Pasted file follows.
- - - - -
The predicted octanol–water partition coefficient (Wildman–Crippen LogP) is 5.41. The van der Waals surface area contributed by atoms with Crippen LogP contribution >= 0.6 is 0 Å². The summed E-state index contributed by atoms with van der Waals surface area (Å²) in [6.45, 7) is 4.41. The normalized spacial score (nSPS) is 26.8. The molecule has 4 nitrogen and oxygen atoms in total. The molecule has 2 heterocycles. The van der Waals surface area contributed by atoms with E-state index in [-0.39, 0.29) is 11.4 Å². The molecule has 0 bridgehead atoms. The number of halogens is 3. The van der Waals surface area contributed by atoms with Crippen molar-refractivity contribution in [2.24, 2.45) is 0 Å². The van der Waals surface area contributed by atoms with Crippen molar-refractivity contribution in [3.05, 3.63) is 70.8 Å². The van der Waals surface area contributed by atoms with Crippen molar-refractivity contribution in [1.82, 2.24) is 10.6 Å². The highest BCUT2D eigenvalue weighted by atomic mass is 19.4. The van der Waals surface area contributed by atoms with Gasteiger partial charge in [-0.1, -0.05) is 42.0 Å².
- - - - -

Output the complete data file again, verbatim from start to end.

The predicted octanol–water partition coefficient (Wildman–Crippen LogP) is 5.41. The van der Waals surface area contributed by atoms with Crippen LogP contribution >= 0.6 is 0 Å². The summed E-state index contributed by atoms with van der Waals surface area (Å²) in [6.45, 7) is 4.41. The normalized spacial score (nSPS) is 26.8. The molecule has 4 nitrogen and oxygen atoms in total. The molecule has 2 heterocycles. The van der Waals surface area contributed by atoms with E-state index in [-0.39, 0.29) is 11.4 Å². The molecule has 0 bridgehead atoms. The number of halogens is 3. The van der Waals surface area contributed by atoms with Crippen molar-refractivity contribution in [2.24, 2.45) is 0 Å². The van der Waals surface area contributed by atoms with Crippen molar-refractivity contribution in [3.05, 3.63) is 70.8 Å². The van der Waals surface area contributed by atoms with Crippen molar-refractivity contribution in [1.82, 2.24) is 10.6 Å². The highest BCUT2D eigenvalue weighted by atomic mass is 19.4. The van der Waals surface area contributed by atoms with Gasteiger partial charge in [-0.1, -0.05) is 42.0 Å².